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State of New Jersey v. Durven A. Reid

SUPERIOR COURT OF NEW JERSEY APPELLATE DIVISION


December 9, 2010

STATE OF NEW JERSEY, PLAINTIFF-RESPONDENT,
v.
DURVEN A. REID, DEFENDANT-APPELLANT.

On appeal from the Superior Court of New Jersey, Law Division, Bergen County, Indictment No. 06-12-02168.

Per curiam.

RECORD IMPOUNDED NOT FOR PUBLICATION WITHOUT THE APPROVAL OF THE APPELLATE DIVISION

Submitted December 1, 2010 - Decided Before Judges Fisher and Simonelli.

In this appeal, defendant argues that the trial judge erred in denying his pre-sentence application to withdraw his guilty plea. Because defendant has failed to demonstrate that any of the Slater*fn1 factors favored the granting of relief, we find no abuse of discretion in the denial of the motion and affirm.

Defendant was indicted and charged with: one count of first-degree aggravated sexual assault, N.J.S.A. 2C:14-2(a)(1); three counts of second-degree sexual assault, N.J.S.A. 2C:14-2(b); and one count of second-degree endangering the welfare of a child, N.J.S.A. 2C:24-4(a). The record on appeal reveals that on September 15, 2009, defendant was offered an agreement that called for his guilty plea to second-degree endangering with the State's recommendation that he be sentenced as a third-degree offender. After being questioned at length in open court by Judge Donald R. Venezia, defendant rejected the offer. The next day, defendant agreed to plead guilty to second-degree endangering with the State's recommendation that defendant be sentenced to a flat seven-year term. Again, Judge Venezia engaged in a very thorough examination of defendant to ensure that defendant knowingly and voluntarily entered into the guilty plea and that there was an adequate factual basis for his plea.*fn2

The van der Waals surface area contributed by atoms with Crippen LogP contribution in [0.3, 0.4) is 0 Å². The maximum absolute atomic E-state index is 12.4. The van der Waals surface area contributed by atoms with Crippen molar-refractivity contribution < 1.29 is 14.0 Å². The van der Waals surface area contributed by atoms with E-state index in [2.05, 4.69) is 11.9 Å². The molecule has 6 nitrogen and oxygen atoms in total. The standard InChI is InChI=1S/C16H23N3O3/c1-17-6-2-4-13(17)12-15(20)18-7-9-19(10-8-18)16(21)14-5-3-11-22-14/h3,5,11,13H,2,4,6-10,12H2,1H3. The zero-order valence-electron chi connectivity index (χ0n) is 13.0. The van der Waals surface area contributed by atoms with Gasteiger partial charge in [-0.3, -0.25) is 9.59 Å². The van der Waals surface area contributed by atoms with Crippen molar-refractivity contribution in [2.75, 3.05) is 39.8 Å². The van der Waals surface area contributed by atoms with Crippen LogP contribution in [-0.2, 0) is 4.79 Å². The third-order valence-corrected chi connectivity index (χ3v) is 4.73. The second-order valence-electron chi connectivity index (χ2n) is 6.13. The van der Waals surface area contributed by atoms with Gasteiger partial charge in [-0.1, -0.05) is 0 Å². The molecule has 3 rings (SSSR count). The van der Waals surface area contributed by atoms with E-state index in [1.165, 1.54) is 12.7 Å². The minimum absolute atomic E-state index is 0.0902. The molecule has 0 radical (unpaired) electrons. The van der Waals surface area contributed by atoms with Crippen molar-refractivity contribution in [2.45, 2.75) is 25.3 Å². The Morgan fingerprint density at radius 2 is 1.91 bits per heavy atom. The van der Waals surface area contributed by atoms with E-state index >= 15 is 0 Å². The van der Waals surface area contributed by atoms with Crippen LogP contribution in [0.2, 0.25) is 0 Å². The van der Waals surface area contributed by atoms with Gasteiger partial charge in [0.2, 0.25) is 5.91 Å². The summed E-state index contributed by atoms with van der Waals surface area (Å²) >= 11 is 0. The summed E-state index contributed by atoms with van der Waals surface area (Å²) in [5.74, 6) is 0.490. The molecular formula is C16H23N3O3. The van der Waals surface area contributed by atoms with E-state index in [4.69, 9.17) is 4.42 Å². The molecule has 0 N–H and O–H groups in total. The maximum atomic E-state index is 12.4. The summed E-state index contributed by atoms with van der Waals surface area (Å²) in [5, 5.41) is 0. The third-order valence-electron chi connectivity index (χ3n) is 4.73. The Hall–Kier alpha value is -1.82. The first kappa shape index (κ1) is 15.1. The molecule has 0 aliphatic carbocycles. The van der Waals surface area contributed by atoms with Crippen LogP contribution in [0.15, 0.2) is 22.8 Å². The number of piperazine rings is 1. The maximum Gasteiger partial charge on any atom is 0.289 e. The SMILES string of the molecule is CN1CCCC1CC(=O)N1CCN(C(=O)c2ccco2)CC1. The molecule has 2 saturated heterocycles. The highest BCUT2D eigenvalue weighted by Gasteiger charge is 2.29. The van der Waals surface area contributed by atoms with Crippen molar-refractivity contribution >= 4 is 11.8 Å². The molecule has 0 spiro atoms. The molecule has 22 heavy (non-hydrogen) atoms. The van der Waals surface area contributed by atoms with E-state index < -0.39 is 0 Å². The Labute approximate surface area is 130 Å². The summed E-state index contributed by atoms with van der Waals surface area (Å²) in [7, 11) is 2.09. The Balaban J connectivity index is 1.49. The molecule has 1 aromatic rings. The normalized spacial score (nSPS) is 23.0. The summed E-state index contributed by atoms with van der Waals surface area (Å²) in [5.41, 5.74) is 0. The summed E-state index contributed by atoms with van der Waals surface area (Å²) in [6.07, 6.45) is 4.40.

On the day scheduled for sentencing, defendant orally moved to withdraw his guilty plea. His counsel argued that when defendant was interviewed at the Adult Diagnostic and Treatment Center in Avenel on October 5, 2009, he asserted his innocence. As stated in the Avenel report, defendant then claimed his lawyer "let me plead guilty to a crime I didn't commit"; he also exclaimed at that time: "[w]ith God as my witness, I'm innocent." For reasons expressed in an oral opinion, Judge Venezia rejected defendant's motion and sentenced him to a seven-year prison term.

In appealing, defendant presents a single argument for our consideration:

THE TRIAL COURT ERRED IN DENYING MR. REID'S PRE-SENTENCE MOTION TO WITHDRAW HIS PLEA, WHERE MR. REID SATISFIED THE STANDARD SET FORTH . . . IN STATE V. SLATER AND WITHDRAWAL WAS IN THE INTERESTS OF JUSTICE.

We find insufficient merit in this argument to warrant discussion in a written opinion. R. 2:11-3(e)(2). We add only the following brief comments.